With the holiday season in full swing, Indians are flocking to the online marketplace in droves. But there’s one unusual item flying off the virtual shelves: Online retailers say cow dung patties are selling like hot cakes.
The patties — cow poop mixed with hay and dried in the sun, made mainly by women in rural areas and used to fuel fires — have long been available in India’s villages. But online retailers including Amazon and eBay are now reaching out to the country’s ever-increasing urban population.
Some retailers say they’re offering discounts for large orders. Some customers are asking for gift wrapping.
“Cow dung cakes have been listed by multiple sellers on our platform since October and we have received several customer orders” since then, said Madhavi Kochar, an Amazon India spokeswoman.
- Being social: Online sale of cow dung cakes and inappropriate selfies
- Burning of cow dung cakes banned near Taj Mahal
- ‘Father held Bhawna by the feet, mother choked her to death’
- Rural women can rest easy as machine makes cowdung cakes
- A Life Less Ordinary
- Villagers sell cow dung manure under trademark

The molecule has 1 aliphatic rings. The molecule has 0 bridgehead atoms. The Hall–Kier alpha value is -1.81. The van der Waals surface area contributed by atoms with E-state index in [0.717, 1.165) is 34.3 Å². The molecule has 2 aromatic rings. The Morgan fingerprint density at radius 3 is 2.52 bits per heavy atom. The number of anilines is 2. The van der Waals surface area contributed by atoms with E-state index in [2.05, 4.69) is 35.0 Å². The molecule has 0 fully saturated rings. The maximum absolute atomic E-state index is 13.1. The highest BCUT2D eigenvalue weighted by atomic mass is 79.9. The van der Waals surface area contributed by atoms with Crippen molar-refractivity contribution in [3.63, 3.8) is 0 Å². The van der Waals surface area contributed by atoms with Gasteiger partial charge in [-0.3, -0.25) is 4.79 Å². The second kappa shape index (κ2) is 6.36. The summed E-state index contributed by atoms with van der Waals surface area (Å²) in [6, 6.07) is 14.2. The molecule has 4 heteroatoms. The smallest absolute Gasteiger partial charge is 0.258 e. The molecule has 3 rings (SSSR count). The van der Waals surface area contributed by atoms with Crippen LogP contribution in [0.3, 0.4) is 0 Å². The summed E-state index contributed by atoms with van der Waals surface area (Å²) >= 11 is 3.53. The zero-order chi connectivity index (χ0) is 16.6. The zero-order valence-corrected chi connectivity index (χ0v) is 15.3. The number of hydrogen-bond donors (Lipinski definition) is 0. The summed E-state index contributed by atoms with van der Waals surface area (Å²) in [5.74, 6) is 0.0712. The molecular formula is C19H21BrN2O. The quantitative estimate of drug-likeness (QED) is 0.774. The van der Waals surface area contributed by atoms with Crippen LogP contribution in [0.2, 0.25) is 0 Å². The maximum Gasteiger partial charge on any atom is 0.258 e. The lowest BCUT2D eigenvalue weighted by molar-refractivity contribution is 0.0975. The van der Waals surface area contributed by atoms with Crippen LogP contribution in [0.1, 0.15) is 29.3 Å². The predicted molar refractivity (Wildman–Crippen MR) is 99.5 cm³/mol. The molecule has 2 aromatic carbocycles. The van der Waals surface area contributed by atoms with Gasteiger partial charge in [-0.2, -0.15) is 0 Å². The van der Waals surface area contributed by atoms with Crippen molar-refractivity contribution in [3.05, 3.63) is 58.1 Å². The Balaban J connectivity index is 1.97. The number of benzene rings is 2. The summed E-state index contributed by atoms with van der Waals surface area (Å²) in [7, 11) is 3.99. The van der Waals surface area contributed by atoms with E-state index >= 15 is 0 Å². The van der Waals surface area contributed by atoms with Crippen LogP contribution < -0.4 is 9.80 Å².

The orders come mostly from cities where it would be difficult to buy dung cakes, she said.
In India, where Hindus have long worshipped cows as sacred, cow dung cakes have been used for centuries for fires, whether for heating, cooking or Hindu rituals. Across rural India, piles of drying cow dung are ubiquitous.
Radhika Agarwal of ShopClues, a major online retailer in India, said demand for the cow dung cakes spiked during the recent Diwali season, a time when Hindus conduct prayer ceremonies at their homes, factories and offices. On a recent day, ShopClues’ website showed that the patties had sold out.
“Around Diwali, when people do a lot of pujas in their homes and workplaces, there is a lot of demand for cow dung cakes,” said Agarwal, referring to rituals performed during the popular festival.
“Increasingly, in the cold weather, people are keeping themselves warm by lighting fires” using them, she said, adding that people who grew up in rural areas find the peaty smell of dung fires pleasant.
“It reminds them of the old days,” she said.
The cakes are sold in packages that contain two to eight pieces weighing 200 grams (7 ounces) each. Prices range from 100 to 400 rupees.
Dung cakes are also used as organic manure, and some sellers are marketing them for use in kitchen gardens.